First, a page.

Making Gains

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The law of overload is one of the first principles in exercise physiology, and no resistance program is successful without it.
The key to building massive, powerful muscles is to doggedly increase the training weights you use.
Overload must be approached using sound scientific training and common sense. Sure, you can do dumbbell curls while you lunge, but don’t con yourself into believing you are providing any sort of serious overload to your legs. Want real overload? Hit the squat rack.
When it comes to making gains and adding size, the first and most obvious way is adding more weight. New Trainees should take advantage of this method. Increased increments of weight for new lifters should progress steadily over a period of two to three months before hitting a plateau.  When plateaus are reached, periods of increased loading come into play. Half-pound plates added to a bench press weekly over the course of a year would equal a 52-pound gain, one pound plates would equal a 104-pound gain, so realize that micro-progression is progression to long term success.
This pace is undoubtedly impossible to maintain forever, so this is when you would increase the volume.
Volume is increased by performing more sets with weight over 65 percent of a one-rep max. Anything less than is not heavy enough to have a real training effect. There are a number of ways to add volume to your routine. Try adding an extra set to your workout. If you benched 4 sets of 5 with 200 pounds last time, you performed 4000 pounds of volume- if you do 5 sets next week, that becomes 5000 pounds of volume. One extra set has a profound effect on total volume. As long as you don’t sacrifice intensity in the process, you’ll find that higher volume is superior for increasing strength and hypertrophy.
Another alternative in making progression is to take a full range of motion exercise and turn it into an extended range of motion. Range of motion can have a huge impact on a movement. Examples of this would be deficit Deadlifts, or snatch grip Deadlifts. A deficit Deadlift is performed while standing on a plate a couple of inches off the ground to increase the range of motion. While performing this movement with only 80 percent of a one-rep max, is still more difficult than a regular Deadlift at the same weight. With snatch grip Deadlifts, by adding the extended grip, causes an overload in the movement, thus adding an extra level of difficulty.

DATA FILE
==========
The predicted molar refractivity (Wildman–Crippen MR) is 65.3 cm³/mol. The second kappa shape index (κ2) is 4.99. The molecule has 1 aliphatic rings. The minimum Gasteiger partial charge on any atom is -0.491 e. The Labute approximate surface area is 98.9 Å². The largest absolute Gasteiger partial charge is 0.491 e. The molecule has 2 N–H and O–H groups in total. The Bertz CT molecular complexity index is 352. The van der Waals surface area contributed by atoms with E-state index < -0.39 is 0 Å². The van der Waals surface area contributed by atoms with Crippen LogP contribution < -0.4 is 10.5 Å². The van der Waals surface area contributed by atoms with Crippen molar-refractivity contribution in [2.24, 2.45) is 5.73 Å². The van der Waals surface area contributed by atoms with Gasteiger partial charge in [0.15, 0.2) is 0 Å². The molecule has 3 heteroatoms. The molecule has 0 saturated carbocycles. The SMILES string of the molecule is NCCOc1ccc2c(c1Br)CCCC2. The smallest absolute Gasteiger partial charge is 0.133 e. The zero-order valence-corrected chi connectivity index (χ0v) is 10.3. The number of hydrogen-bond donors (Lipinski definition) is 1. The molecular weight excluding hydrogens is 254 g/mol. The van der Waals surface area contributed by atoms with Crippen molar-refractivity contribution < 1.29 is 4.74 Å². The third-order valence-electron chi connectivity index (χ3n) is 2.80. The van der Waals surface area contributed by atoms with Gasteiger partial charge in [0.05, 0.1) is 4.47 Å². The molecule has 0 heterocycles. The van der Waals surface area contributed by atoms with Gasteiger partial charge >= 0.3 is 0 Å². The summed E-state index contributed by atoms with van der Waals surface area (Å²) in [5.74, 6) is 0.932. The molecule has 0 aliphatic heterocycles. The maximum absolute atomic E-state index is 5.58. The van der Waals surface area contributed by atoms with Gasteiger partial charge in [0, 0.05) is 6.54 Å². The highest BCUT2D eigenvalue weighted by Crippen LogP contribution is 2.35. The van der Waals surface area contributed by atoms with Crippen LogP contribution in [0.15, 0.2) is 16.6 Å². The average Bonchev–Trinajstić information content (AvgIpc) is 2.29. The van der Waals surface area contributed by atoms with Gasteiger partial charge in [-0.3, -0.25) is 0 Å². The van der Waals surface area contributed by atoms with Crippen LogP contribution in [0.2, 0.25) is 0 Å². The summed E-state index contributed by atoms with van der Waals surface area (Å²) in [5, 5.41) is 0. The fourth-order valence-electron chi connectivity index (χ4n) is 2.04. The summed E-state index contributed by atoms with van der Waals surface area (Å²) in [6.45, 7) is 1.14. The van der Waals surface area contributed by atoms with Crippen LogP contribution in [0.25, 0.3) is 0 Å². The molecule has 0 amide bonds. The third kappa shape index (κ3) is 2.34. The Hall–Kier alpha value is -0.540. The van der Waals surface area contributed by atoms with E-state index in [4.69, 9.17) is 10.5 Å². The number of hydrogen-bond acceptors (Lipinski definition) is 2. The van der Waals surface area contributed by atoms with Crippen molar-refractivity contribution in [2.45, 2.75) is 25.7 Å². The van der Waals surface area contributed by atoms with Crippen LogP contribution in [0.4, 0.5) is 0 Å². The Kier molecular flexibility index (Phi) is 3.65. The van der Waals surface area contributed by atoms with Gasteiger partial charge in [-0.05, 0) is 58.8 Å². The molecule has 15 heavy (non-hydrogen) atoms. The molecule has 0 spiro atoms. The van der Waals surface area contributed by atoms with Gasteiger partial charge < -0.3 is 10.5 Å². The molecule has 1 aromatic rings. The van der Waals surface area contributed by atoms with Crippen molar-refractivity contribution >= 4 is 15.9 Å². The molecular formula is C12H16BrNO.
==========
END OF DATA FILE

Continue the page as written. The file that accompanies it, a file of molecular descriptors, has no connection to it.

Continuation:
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Another way to catalyze hypertrophy- incorporate prolonged negatives into each repetition to increase muscular tension, while using explosive movements through the beginning of the movement. An example of this would be in curling a Barbell. In the initial movement of the curl, apply explosive force, while in the negative movement, slowly release back to starting position. This is known as the principle of retro-gravity. To add even more intensity, try doing the same amount of work with decreased rest intervals. More volume in less time will add gains to your strength once you have reached a maximum weight. In order to surpass a plateau, hypertrophy must be maintained, therefore shorter rest times are not an excuse for lighter weight!
For powerlifters, Olympic lifters, and anyone else that competes in specified lifts, the core lifts have to remain at the nucleus of the program- But for Bodybuilders or anyone just looking for a shredded set of wheels; front squats, leg extensions, Olympic pause squats, leg press and many other variations can be incorporated for alternate workouts.
Finally for increased hypertrophy, simply increase your intensity-  train more often. Training in squats twice a week overloads your system more than squatting once a week.

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